This farmhouse is located on a section of 1000 acres originally granted to Samuel Neidlinger, who built a hand-hewn log house on the property in 1788. Neidlinger was a settler of New Ebenezer but left that community after the Revolutionary War. Another house on the property, built by Samuel Neidlinger’s son, Emanuel, was burned by Union troops while Emanuel was away in service. The pioneer Neidlinger’s great-grandson, Lenorian, built the present house in 1904. Lenorian was a Georgia state senator in the early 20th century.
The house is a Georgian cottage, though locally, the style is known as the Salzburger Plan.
This vernacular farmhouse (likely 1870s or 1880s) was the home of the Durden family, who owned and operated the adjacent store. The condition of both the store and farmhouse have greatly declined since I made these photographs in 2012.
Union Methodist Church Cemetery/Hays Campground Cemetery is located across the road from the Union United Methodist Church, though its history predates the congregation there. The cemetery contains the remains of the original settler of this section of what was then Talbot County, Jeremiah C. McCants (1808-1866), a native of South Carolina who founded the nearby crossroads community (now known as Jarrell) and also gave land, with Robert P. Hays (Hayes) in 1840 for the construction of a church and use as a cemetery. Union Church was originally used by both Baptists and Methodists. The Hays Campground, complete with tabernacle and tents, was also active here in the late 1800s but all remnants of the structures are gone. While extremely historic on the merits of its connection to the early history of Talbot County [this area became a part of Taylor County in 1852], it is most noted today for its antebellum wooden grave houses, covering the burial places of numerous area pioneers. It is believed that they are contemporary with the burials. All are constructed of pine and feature shake shingle roofs.
One shelter covers the grave of William George D. McCants, who died at just over a month old (3 April 1847-11 May 1847). The adjacent shelter is that of George R. McCants (8 July 1808-24 May1850), a brother to Jeremiah C. McCants].
This curious shelter, located in front of the more formal structures, marks a McCants burial, but I’m not sure which one.
Andrew Wood notes: This is my family! The stone at the left is my 5x great grandmother Sarah Black Hamilton McCants and the shelters cover the graves of two of her sons. She was born in Ireland to Dutch parents in 1765, settled on the Georgia frontier as a widow with 15 children before 1830 and lived to be 93!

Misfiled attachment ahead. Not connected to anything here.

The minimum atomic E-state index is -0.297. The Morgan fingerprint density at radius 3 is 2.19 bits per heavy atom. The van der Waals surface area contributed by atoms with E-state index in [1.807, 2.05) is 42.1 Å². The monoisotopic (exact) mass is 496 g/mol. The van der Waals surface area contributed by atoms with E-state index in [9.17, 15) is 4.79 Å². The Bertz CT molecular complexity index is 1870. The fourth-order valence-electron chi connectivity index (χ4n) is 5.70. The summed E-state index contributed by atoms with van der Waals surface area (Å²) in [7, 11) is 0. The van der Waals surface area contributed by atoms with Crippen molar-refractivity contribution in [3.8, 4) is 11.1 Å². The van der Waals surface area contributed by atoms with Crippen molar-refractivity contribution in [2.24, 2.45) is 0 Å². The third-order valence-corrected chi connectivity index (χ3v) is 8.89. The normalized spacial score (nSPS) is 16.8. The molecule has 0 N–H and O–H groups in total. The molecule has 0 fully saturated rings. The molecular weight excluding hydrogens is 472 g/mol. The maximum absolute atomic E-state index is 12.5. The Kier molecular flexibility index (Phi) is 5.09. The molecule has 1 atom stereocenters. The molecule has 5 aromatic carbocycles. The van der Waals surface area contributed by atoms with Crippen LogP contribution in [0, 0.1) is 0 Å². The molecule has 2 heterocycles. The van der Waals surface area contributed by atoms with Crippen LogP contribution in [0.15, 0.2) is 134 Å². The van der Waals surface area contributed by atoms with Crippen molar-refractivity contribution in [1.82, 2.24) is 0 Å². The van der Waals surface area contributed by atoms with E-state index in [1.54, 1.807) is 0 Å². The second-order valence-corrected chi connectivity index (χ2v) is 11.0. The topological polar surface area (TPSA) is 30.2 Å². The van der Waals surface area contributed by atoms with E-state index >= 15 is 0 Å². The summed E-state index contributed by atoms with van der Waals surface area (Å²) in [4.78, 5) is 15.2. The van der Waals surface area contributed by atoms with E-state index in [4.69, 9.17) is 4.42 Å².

National Register of Historic Places
This single-pen house is located north of Rupert.
This row of four surviving tenant houses in southern Houston County is an important landmark of the sharecropping era. Interestingly, three different designs are represented among them. On the largest working farms, tenant houses were often located adjacent to one another in rows. Very few examples of this configuration survive today. And while it’s obvious that these won’t be around much longer, I admire the landowners who have kept them as reminders of the history. These likely date to the early 20th century.
The first two pictured are simple saddlebags.
This board-and-batten example is larger than the others and has chimneys on each end.
My favorite of the four was this hip-roofed saddlebag with false-brick siding. In the South, we generally refer to this type of siding as “tar paper”.
Though it appears at first glance to be a house, this was the Vernon Johnson School. Located across from Asbury Church, on the Wilkinson side of the Wilkinson-Twiggs County line, it is best known locally as Asbury School today. A state educational survey in 1918 recorded 31 students from both counties. Wilkinson County students attended for 5 months and Twiggs County students for 6 1/2 months. One teacher was responsible for all eight grades.
I’m honored to be able to share this photograph by Anne Chamlee; it will be one of several I plan on publishing here and on Vanishing North Georgia. Earlier this year, Anne reached out to let me know that she appreciated the work I was doing documenting Georgia’s rural architecture and that she had some photographs of her own that I might enjoy seeing. After several back-and-forth emails and some phone conversations, I’m so glad we were able to make a connection. She’s just as intrigued by the architecture of rural Georgia as I am and by the late 1980s was wandering around the backroads of Middle Georgia, photographing the endangered examples that sparked her interest. She’s also a delightful conversationalist, which is a bit of vanishing thing itself these days.
A Sooner by birth, Anne came South with her family just as the Dust Bowl was coming to an end. They wound up in Florida and she eventually met and married a man with roots in Hancock County, Tilmon Chamlee. Tilmon was a rising architect who had a very successful career in the commercial sector. After many years in Florida and then Macon, Anne and Tilmon eventually settled at Lake Sinclair in Baldwin County, where he continued his practice and indulged in his love for flying. He was also a commercial and instrument-rated pilot. Tilmon passed away in 2015 but Anne remains active in the community. After talking with her on the phone a few times, I still cannot believe she’s 85.
Regarding the house: It was located near Warthen, and is believed to be no longer extant. The photo dates to January 1989. It is of particular interest, as there is a very similar example nearby. The ornamental middle “gable”, as best I can tell, is a localized vernacular interpretation of the Queen Anne style. It’s possible they were the work of the same builder.